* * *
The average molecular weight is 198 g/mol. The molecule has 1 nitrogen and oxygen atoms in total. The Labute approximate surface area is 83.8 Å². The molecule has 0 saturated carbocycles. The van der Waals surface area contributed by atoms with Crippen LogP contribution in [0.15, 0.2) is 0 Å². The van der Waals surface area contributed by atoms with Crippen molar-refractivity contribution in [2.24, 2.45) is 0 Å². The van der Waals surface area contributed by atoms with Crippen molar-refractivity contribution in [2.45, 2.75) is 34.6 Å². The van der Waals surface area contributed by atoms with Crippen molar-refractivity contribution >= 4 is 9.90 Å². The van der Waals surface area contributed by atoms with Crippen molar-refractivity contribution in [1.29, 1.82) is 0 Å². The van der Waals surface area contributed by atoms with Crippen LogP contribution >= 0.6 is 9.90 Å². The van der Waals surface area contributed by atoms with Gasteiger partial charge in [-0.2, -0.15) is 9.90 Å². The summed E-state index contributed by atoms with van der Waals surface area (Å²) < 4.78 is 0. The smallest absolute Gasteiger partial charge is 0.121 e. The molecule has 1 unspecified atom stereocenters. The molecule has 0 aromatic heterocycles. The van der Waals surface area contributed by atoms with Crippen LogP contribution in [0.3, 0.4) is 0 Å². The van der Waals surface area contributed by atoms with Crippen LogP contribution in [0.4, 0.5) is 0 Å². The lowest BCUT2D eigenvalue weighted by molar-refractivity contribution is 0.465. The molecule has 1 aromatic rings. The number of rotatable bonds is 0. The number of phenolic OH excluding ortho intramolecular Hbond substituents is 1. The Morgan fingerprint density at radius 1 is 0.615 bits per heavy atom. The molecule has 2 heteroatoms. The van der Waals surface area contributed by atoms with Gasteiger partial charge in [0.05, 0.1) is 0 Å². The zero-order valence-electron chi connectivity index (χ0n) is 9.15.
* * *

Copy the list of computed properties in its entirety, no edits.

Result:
The average molecular weight is 198 g/mol. The molecule has 1 nitrogen and oxygen atoms in total. The Labute approximate surface area is 83.8 Å². The molecule has 0 saturated carbocycles. The van der Waals surface area contributed by atoms with Crippen LogP contribution in [0.15, 0.2) is 0 Å². The van der Waals surface area contributed by atoms with Crippen molar-refractivity contribution in [2.24, 2.45) is 0 Å². The van der Waals surface area contributed by atoms with Crippen molar-refractivity contribution in [2.45, 2.75) is 34.6 Å². The van der Waals surface area contributed by atoms with Crippen molar-refractivity contribution >= 4 is 9.90 Å². The van der Waals surface area contributed by atoms with Crippen molar-refractivity contribution in [1.29, 1.82) is 0 Å². The van der Waals surface area contributed by atoms with Crippen LogP contribution >= 0.6 is 9.90 Å². The van der Waals surface area contributed by atoms with Gasteiger partial charge in [-0.2, -0.15) is 9.90 Å². The summed E-state index contributed by atoms with van der Waals surface area (Å²) < 4.78 is 0. The smallest absolute Gasteiger partial charge is 0.121 e. The molecule has 1 unspecified atom stereocenters. The molecule has 0 aromatic heterocycles. The van der Waals surface area contributed by atoms with Crippen LogP contribution in [0.3, 0.4) is 0 Å². The van der Waals surface area contributed by atoms with Crippen LogP contribution in [0.4, 0.5) is 0 Å². The lowest BCUT2D eigenvalue weighted by molar-refractivity contribution is 0.465. The molecule has 1 aromatic rings. The number of rotatable bonds is 0. The number of phenolic OH excluding ortho intramolecular Hbond substituents is 1. The Morgan fingerprint density at radius 1 is 0.615 bits per heavy atom. The molecule has 2 heteroatoms. The van der Waals surface area contributed by atoms with Gasteiger partial charge in [0.05, 0.1) is 0 Å². The zero-order valence-electron chi connectivity index (χ0n) is 9.15.